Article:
Who’s Afraid of Mike Nichols?

Liz Taylor called him Chicken Fat, and Burton called him disturbing. The Post remembers a hip, laid-back comedian with a martini-dry delivery in an interview on the set of ‘Who’s Afraid of Virginia Woolf?’

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Mike Nichols with Richard Burton and Elizabeth Taylor
Mike Nichols with Richard Burton and Elizabeth Taylor on the set of Who’s Afraid of Virginia Woolf? in 1965. From The Saturday Evening Post, October 9th, 1965

His name would be familiar to anyone who grew up in the 1960s. Mike Nichols was the hip, laid-back comedian with a martini-dry delivery frequently seen on TV with his co-comedian, Elaine May. (The duo picked up a Grammy for Best Comedy Performance in 1961.) In 1966, though, he steered his career in an entirely new direction when he directed the screen version of Edward Albee’s grueling Who’s Afraid Of Virginia Woolf.

The riveting film fed viewers through an emotional wringer and was nominated for 13 Academy awards, including Best Director. Nichols followed up his success by directing Dustin Hoffman in The Graduate the following year — this time taking home the Oscar for his direction, before moving on to other films, television dramas (winning four Emmys), and Broadway productions (scooping up eight Tonys).

All for the Love of Mike
Read the entire article “All for the Love of Mike” from the October 9, 1965 issue of the Post.

In “All for the Love of Mike” (The Saturday Evening Post, October 9, 1965), author C. Robert Jennings interviews the two leads — Richard Burton and Elizabeth Taylor, who were married at the time — of Nichols’ Hollywood directorial debut and its director on the closed set at Warner Brothers Studio.

The relationship of the trio is almost inordinately warm. “Mike’s a very disturbing man,” says Burton. “You cannot charm him — he sees right through you. He’s among the most intelligent men I’ve ever known, and I’ve known most of them. I dislike him intensely — he’s cleverer than I am. But, alas, I tolerate him.”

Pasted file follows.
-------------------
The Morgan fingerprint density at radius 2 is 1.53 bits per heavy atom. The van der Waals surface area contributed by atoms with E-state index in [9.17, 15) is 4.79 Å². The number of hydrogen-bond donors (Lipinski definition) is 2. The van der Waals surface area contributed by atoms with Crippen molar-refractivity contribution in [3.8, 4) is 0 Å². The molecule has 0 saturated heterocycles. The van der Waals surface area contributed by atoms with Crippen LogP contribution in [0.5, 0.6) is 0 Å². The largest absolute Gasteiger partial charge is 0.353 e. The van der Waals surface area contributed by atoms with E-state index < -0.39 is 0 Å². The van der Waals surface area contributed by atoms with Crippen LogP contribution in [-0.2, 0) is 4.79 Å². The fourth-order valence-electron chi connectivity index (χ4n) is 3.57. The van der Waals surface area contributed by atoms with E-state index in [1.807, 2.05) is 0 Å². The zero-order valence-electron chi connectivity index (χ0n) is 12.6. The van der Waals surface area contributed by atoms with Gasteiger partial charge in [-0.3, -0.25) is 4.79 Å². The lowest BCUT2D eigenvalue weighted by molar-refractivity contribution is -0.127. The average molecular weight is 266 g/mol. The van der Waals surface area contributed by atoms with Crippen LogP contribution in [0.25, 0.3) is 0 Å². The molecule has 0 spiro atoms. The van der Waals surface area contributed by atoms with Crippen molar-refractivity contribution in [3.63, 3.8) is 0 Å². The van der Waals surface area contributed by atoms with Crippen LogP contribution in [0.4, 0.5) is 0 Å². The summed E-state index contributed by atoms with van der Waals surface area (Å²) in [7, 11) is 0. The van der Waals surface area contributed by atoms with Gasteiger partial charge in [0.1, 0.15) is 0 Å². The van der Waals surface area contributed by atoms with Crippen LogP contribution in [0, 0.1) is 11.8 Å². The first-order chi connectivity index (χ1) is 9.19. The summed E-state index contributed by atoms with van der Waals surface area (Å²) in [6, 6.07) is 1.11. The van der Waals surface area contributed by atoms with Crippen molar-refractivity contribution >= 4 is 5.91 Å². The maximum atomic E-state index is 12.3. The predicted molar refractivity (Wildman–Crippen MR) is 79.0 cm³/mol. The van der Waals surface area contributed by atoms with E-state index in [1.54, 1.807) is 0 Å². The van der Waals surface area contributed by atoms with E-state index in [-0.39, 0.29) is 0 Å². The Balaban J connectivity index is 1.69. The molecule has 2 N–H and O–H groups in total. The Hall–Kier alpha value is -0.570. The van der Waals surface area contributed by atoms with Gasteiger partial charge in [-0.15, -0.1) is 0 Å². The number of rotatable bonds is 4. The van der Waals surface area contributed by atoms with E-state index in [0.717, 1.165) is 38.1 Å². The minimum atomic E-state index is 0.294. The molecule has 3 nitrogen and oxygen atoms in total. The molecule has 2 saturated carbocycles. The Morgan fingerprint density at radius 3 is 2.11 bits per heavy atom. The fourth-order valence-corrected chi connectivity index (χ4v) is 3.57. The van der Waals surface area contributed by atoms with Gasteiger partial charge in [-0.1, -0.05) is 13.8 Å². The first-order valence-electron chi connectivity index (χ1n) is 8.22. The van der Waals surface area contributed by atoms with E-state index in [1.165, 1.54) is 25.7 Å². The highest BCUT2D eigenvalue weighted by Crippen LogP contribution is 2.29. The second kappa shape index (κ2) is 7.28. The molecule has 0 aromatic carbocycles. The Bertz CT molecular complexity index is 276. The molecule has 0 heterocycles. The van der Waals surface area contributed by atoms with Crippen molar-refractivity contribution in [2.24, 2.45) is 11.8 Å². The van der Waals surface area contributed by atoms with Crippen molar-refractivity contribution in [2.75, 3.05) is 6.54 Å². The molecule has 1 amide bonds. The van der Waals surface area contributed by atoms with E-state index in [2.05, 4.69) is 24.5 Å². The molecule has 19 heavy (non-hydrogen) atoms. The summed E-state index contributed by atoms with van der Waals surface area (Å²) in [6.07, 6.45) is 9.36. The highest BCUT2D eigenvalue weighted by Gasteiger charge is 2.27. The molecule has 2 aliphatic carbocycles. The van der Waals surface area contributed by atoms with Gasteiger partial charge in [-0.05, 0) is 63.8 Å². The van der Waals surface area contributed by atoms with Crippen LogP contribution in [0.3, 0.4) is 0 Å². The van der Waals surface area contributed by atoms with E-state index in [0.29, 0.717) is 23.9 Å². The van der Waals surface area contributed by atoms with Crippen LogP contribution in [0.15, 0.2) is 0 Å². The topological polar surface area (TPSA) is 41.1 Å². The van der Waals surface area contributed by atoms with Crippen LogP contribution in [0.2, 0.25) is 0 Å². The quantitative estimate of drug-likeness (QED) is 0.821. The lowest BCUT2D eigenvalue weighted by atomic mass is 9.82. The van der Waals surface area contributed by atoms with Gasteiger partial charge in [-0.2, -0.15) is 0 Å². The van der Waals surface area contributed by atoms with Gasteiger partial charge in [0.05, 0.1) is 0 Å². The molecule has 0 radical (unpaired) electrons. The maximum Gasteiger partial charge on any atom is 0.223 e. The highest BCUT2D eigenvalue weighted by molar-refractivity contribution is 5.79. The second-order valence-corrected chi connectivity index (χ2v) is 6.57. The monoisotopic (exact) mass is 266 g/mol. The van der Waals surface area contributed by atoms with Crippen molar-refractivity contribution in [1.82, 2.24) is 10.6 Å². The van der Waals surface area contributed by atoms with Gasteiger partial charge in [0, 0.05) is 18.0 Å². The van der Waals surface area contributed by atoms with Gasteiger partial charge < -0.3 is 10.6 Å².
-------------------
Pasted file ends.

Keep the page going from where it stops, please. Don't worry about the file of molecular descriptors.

And with unabashed sentiment, Liz adds: “I adore Mike, and I could talk about him for hours.”

Miss Taylor calls Nichols “Chicken Fat.” He calls her “Betty,” and he breaks her up — as when he mimicked a classic directorial banality (“Let’s have a nice little scene now with lots of feeling”) by announcing prior to the shooting of a scene: “Let’s have a nice little scene with no feeling.”

Once when Mike forgot to give his players their cue. Liz said, “I can’t act until you say ‘action.’”

“A-a-a-a-a-a-a-a-a-ac-ac-ac-action!” Mike stuttered insanely, shattering Miss Taylor’s professional calm.

Similarly, when Liz fell off a fire-engine-red bicycle, which she rides between the set and her dressing room, Mike carried the bruised star back to work in his arms. “You have to carry me every day,” said Miss Taylor, who was encouraged to put on extra pounds for her part. “I’ll have to get into training,” returned Mike recklessly.

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  1. Thank you Jeff, for your article above, and making the wonderful 1965 POST article available so easily. Mr. Nichols made thought provoking, spellbinding films for intelligent people who find the story and the actor’s ability to convey the character being portrayed with no gimmicks; no crutches in the form of near constant pyrotechnics, gunfire, and all the other garbage justified in virtually every film now when everything is centered around “a race against time” with the “actors” strictly there as gimmicks themselves only to serve as a foray into the next done-for-the-billionth-time scene.

    Who’s Afraid of Virginia Woolf? is particularly spellbinding in every nuance and sequence; with even the most subtle facial expressions being very important. You also have to be able to listen and comprehend the brilliant writing and acting. Not for the least intelligent at all, as sadly most films are today.

    I remember the great interview the one-and-only Lesley Stahl did on Mike Nichols in 1996, and in fact just watched it again today. In some ways it was kind of a sequel to the 1965 POST feature, leaving Mike Nichols as the common denominator between the POST and ’60 Minutes’.


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